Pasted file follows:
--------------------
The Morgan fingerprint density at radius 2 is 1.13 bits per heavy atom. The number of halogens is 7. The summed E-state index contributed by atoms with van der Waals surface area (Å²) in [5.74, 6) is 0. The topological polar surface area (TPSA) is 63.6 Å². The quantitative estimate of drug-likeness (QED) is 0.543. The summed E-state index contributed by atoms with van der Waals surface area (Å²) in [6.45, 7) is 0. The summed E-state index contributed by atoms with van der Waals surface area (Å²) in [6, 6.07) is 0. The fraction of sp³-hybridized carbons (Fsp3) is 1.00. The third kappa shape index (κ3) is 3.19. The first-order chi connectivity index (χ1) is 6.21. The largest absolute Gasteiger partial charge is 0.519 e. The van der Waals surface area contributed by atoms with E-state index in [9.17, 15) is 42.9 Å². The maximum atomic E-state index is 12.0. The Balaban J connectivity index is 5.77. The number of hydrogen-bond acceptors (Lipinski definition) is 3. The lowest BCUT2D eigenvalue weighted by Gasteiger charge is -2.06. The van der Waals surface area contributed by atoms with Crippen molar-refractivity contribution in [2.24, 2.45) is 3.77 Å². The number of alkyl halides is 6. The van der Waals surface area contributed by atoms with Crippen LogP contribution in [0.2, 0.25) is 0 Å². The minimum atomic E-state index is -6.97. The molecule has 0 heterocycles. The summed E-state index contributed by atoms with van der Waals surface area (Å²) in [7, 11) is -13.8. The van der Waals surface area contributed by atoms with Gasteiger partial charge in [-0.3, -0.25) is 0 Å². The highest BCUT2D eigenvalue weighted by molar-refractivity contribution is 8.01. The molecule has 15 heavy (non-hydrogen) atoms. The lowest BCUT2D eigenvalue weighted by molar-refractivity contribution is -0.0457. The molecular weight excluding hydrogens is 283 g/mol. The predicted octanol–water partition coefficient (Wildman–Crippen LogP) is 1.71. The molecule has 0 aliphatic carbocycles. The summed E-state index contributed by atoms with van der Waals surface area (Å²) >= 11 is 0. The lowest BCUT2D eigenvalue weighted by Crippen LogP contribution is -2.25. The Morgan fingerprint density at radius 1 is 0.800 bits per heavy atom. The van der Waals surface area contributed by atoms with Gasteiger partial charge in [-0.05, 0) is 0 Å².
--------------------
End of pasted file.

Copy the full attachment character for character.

The Morgan fingerprint density at radius 2 is 1.13 bits per heavy atom. The number of halogens is 7. The summed E-state index contributed by atoms with van der Waals surface area (Å²) in [5.74, 6) is 0. The topological polar surface area (TPSA) is 63.6 Å². The quantitative estimate of drug-likeness (QED) is 0.543. The summed E-state index contributed by atoms with van der Waals surface area (Å²) in [6.45, 7) is 0. The summed E-state index contributed by atoms with van der Waals surface area (Å²) in [6, 6.07) is 0. The fraction of sp³-hybridized carbons (Fsp3) is 1.00. The third kappa shape index (κ3) is 3.19. The first-order chi connectivity index (χ1) is 6.21. The largest absolute Gasteiger partial charge is 0.519 e. The van der Waals surface area contributed by atoms with E-state index in [9.17, 15) is 42.9 Å². The maximum atomic E-state index is 12.0. The Balaban J connectivity index is 5.77. The number of hydrogen-bond acceptors (Lipinski definition) is 3. The lowest BCUT2D eigenvalue weighted by Gasteiger charge is -2.06. The van der Waals surface area contributed by atoms with Crippen molar-refractivity contribution in [2.24, 2.45) is 3.77 Å². The number of alkyl halides is 6. The van der Waals surface area contributed by atoms with Crippen LogP contribution in [0.2, 0.25) is 0 Å². The minimum atomic E-state index is -6.97. The molecule has 0 heterocycles. The summed E-state index contributed by atoms with van der Waals surface area (Å²) in [7, 11) is -13.8. The van der Waals surface area contributed by atoms with Gasteiger partial charge in [-0.3, -0.25) is 0 Å². The highest BCUT2D eigenvalue weighted by molar-refractivity contribution is 8.01. The molecule has 15 heavy (non-hydrogen) atoms. The lowest BCUT2D eigenvalue weighted by molar-refractivity contribution is -0.0457. The molecular weight excluding hydrogens is 283 g/mol. The predicted octanol–water partition coefficient (Wildman–Crippen LogP) is 1.71. The molecule has 0 aliphatic carbocycles. The summed E-state index contributed by atoms with van der Waals surface area (Å²) >= 11 is 0. The lowest BCUT2D eigenvalue weighted by Crippen LogP contribution is -2.25. The Morgan fingerprint density at radius 1 is 0.800 bits per heavy atom. The van der Waals surface area contributed by atoms with Gasteiger partial charge in [-0.05, 0) is 0 Å².